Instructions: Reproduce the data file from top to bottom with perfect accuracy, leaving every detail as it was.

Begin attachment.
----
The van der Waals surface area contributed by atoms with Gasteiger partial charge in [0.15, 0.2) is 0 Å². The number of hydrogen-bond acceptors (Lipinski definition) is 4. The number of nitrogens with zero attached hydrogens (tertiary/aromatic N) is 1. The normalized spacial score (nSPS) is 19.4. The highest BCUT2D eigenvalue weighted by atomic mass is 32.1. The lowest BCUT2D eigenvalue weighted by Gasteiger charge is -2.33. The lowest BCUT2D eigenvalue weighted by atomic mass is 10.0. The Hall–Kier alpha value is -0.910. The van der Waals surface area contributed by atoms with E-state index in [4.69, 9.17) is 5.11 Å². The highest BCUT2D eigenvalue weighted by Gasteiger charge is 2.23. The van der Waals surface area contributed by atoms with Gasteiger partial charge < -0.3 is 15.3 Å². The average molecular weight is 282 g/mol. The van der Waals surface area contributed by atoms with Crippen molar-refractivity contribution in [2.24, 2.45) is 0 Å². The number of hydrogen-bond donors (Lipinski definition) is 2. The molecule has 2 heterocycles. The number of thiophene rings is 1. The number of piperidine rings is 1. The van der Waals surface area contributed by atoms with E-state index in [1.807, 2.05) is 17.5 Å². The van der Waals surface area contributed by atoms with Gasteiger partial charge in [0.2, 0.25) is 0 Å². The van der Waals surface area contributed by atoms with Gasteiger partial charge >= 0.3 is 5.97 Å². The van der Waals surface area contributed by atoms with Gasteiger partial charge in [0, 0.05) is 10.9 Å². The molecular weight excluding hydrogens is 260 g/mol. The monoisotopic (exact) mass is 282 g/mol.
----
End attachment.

The van der Waals surface area contributed by atoms with Gasteiger partial charge in [0.15, 0.2) is 0 Å². The number of hydrogen-bond acceptors (Lipinski definition) is 4. The number of nitrogens with zero attached hydrogens (tertiary/aromatic N) is 1. The normalized spacial score (nSPS) is 19.4. The highest BCUT2D eigenvalue weighted by atomic mass is 32.1. The lowest BCUT2D eigenvalue weighted by Gasteiger charge is -2.33. The lowest BCUT2D eigenvalue weighted by atomic mass is 10.0. The Hall–Kier alpha value is -0.910. The van der Waals surface area contributed by atoms with E-state index in [4.69, 9.17) is 5.11 Å². The highest BCUT2D eigenvalue weighted by Gasteiger charge is 2.23. The van der Waals surface area contributed by atoms with Gasteiger partial charge < -0.3 is 15.3 Å². The average molecular weight is 282 g/mol. The van der Waals surface area contributed by atoms with Crippen molar-refractivity contribution in [2.24, 2.45) is 0 Å². The number of hydrogen-bond donors (Lipinski definition) is 2. The molecule has 2 heterocycles. The number of thiophene rings is 1. The number of piperidine rings is 1. The van der Waals surface area contributed by atoms with E-state index in [1.807, 2.05) is 17.5 Å². The van der Waals surface area contributed by atoms with Gasteiger partial charge in [0.2, 0.25) is 0 Å². The van der Waals surface area contributed by atoms with Gasteiger partial charge >= 0.3 is 5.97 Å². The van der Waals surface area contributed by atoms with Gasteiger partial charge in [0, 0.05) is 10.9 Å². The molecular weight excluding hydrogens is 260 g/mol. The monoisotopic (exact) mass is 282 g/mol.